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20 August 1794

Slaget ved Fallen Timbers var det siste slaget mellom indianerne og USA om kontrollen over Nordvestterritoriet. Striden endte med klar seier til USA, og markerte slutten på de store urolighetene i området frem til «Tecumsehs krig» og slaget ved... Read more ...

20 August 1794

Slaget ved Fallen Timbers
Slaget ved Fallen Timbers var det siste slaget mellom indianerne og USA om kontrollen over Nordvestterritoriet. Striden endte med klar seier til USA, og markerte slutten på de store urolighetene i området frem til «Tecumsehs krig» og slaget ved Tippecanoe i 1811.

I slaget ved Fallen Timbers, som fant sted i nåværende Maumee i Ohio, møttes general «Mad» Anthony Waynes soldater fra «the Legion of the United States» en styrke shawnee- og delaware-indianerne under høvdingene Blue Jacket og Buckongahelas. Slaget endte ganske raskt. Waynes infanteri gikk til angrep med bajonetten, mens kavaleriet angrep i flankene. Indianerne flyktet til det britiskkontrollerte Fort Miami, men britene nektet å åpne portene og hjelpe i frykt for å starte en krig mot USA.

Amerikanerne brukte de neste dagene på å ødelegge indianerlandsbyer og avlinger. Wayne hadde 30 døde og 100 sårede. De hvite fant 30 døde indianere. Sannsynligvis var de reelle tapstallene langt høyere.




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    Featured article

      Muzzleloader and Patched Roundball

    • Muzzleloader and Patched Roundball

      Many black powder shooters have once in their career shot a rifle or musket loaded with a patched roundball. This article describes how you can load a muzzleloading rifle with a cloth patch and a lead roundball. The article is especially suited for beginners.

    Smoothbore Musket and Paper Cartridge

    Category: Muzzle-loading
    Published: 24. November 2007 by Øyvind Flatnes.
    Edited: 24. November 2007.
    Views: 29036

    Brown Bess

    A picture of a target which I shot from the standing position with my Pedersoli .75 cal. Brown Bess carbine loaded with paper cartridges from a distance of 35 yds. The cartridge consisted of a .735" ball dipped in a mixture of deer tallow and bees wax and 90 grs. of 1F powder. You would probably get better results with a patched roundball, but what the heck, I'm satisfied anyway!

    Sometime during the 17th century the armies of the time began to use the paper cartridge for their muskets. Before, the musketeers had used a bandoleer with the desired amount of gunpowder measured beforehand which was kept in a tubular wooden container. This was an inconvenient way to carry the ammunition because the ball had to be kept in a pouch separately from the powder. Loading a musket was by then a time consuming process.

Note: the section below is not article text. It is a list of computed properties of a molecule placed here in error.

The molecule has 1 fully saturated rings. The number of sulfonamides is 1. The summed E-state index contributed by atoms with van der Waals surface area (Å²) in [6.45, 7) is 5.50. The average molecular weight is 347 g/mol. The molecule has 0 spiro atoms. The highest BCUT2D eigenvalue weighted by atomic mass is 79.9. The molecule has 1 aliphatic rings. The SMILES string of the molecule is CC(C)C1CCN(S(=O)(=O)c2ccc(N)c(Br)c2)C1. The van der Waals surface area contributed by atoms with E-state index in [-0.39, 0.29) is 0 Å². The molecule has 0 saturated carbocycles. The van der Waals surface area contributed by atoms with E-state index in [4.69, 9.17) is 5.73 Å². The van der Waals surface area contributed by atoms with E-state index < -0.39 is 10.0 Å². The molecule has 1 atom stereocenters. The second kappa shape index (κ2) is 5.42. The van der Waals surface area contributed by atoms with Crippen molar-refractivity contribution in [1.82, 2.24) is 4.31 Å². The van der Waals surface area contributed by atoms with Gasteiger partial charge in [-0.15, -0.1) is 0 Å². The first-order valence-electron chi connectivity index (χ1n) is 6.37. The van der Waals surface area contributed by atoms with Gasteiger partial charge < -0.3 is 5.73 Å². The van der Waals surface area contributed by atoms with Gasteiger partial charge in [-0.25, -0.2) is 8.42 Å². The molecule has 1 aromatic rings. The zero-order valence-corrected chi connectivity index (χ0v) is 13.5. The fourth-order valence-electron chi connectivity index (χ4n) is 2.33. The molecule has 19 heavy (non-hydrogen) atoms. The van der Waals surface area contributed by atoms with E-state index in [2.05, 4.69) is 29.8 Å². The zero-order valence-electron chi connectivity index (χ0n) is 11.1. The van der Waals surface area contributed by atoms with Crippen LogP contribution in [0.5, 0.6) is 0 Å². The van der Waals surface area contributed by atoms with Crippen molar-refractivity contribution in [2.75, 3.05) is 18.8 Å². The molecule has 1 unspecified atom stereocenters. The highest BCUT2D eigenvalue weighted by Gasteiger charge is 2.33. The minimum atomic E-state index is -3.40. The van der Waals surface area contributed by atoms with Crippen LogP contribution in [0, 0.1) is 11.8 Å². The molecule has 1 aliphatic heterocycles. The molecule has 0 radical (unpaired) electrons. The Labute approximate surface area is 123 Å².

Find out more!
    You can learn more about the history and use smooth-bore muskets and paper cartridges in the brand new book From Musket to Metallic Cartridge: A Practical History of Black Powder Firearms.

    Loading a Musket with Paper Cartridge

    Muskettpatron

    .75 cal. musket cartridge.

    The first thing you do is to take a paper cartridge that contains a round ball wrapped in paper, black powder and bullet lube. Back then, the bullet end of the cartridge was dipped in melted tallow before the powder was poured into the cartridge. The soldiers used to bite or tear a hole in the cartridge and pour a small amount of powder on the flash pan. This is not recommended to day, obviously because you do not want to load a primed weapon. The weapon was primed first in the old days because you saved time during the operation of loading the musket. Today we don't have enemies charging us when we load. We do as follows: We pour all the powder down the barrel. Then the cartridge is reversed and placed with the bullet end down it is rammed down the barrel.

    Brown Bess Brown Bess Brown Bess

    The greased paper around the ball will work as some sort of crude patching. I have experienced that if the excess paper is torn away (all the paper that isn't greased) accuracy will be best.

    Brown Bess Brown Bess Brown Bess

    Now we can prime our musket. I normally use 4F for this, but I have also tried 3F, 2F and even 1F powder. The musket will ignite with all of them, but the coarser the priming powder is, the slower the ignition time will be.

    Brown Bess

    BANG!